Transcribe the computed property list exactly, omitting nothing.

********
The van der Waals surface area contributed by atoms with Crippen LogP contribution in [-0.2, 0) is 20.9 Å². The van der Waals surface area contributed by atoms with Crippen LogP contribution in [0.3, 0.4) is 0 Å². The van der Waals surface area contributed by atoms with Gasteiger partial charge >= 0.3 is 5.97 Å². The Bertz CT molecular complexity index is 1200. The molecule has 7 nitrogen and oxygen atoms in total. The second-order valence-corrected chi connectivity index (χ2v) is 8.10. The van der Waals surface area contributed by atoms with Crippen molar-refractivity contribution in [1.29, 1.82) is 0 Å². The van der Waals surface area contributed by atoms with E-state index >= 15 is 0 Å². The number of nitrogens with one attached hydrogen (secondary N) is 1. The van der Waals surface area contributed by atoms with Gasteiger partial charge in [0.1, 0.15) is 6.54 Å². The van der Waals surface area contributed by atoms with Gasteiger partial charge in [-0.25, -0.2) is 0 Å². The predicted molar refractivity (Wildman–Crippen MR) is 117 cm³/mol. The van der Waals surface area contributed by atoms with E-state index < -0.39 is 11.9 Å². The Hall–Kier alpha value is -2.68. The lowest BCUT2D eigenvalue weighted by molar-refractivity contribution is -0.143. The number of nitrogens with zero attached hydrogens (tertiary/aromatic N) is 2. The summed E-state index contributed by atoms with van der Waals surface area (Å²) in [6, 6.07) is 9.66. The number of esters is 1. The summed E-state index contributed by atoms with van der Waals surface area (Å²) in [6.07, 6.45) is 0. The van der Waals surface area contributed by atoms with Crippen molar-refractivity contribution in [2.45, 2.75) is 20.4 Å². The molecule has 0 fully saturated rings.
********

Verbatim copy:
The van der Waals surface area contributed by atoms with Crippen LogP contribution in [-0.2, 0) is 20.9 Å². The van der Waals surface area contributed by atoms with Crippen LogP contribution in [0.3, 0.4) is 0 Å². The van der Waals surface area contributed by atoms with Gasteiger partial charge >= 0.3 is 5.97 Å². The Bertz CT molecular complexity index is 1200. The molecule has 7 nitrogen and oxygen atoms in total. The second-order valence-corrected chi connectivity index (χ2v) is 8.10. The van der Waals surface area contributed by atoms with Crippen molar-refractivity contribution in [1.29, 1.82) is 0 Å². The van der Waals surface area contributed by atoms with E-state index >= 15 is 0 Å². The number of nitrogens with one attached hydrogen (secondary N) is 1. The van der Waals surface area contributed by atoms with Gasteiger partial charge in [0.1, 0.15) is 6.54 Å². The van der Waals surface area contributed by atoms with Gasteiger partial charge in [-0.25, -0.2) is 0 Å². The predicted molar refractivity (Wildman–Crippen MR) is 117 cm³/mol. The van der Waals surface area contributed by atoms with E-state index < -0.39 is 11.9 Å². The Hall–Kier alpha value is -2.68. The lowest BCUT2D eigenvalue weighted by molar-refractivity contribution is -0.143. The number of nitrogens with zero attached hydrogens (tertiary/aromatic N) is 2. The summed E-state index contributed by atoms with van der Waals surface area (Å²) in [6, 6.07) is 9.66. The number of esters is 1. The summed E-state index contributed by atoms with van der Waals surface area (Å²) in [6.07, 6.45) is 0. The van der Waals surface area contributed by atoms with Crippen molar-refractivity contribution in [2.45, 2.75) is 20.4 Å². The molecule has 0 fully saturated rings.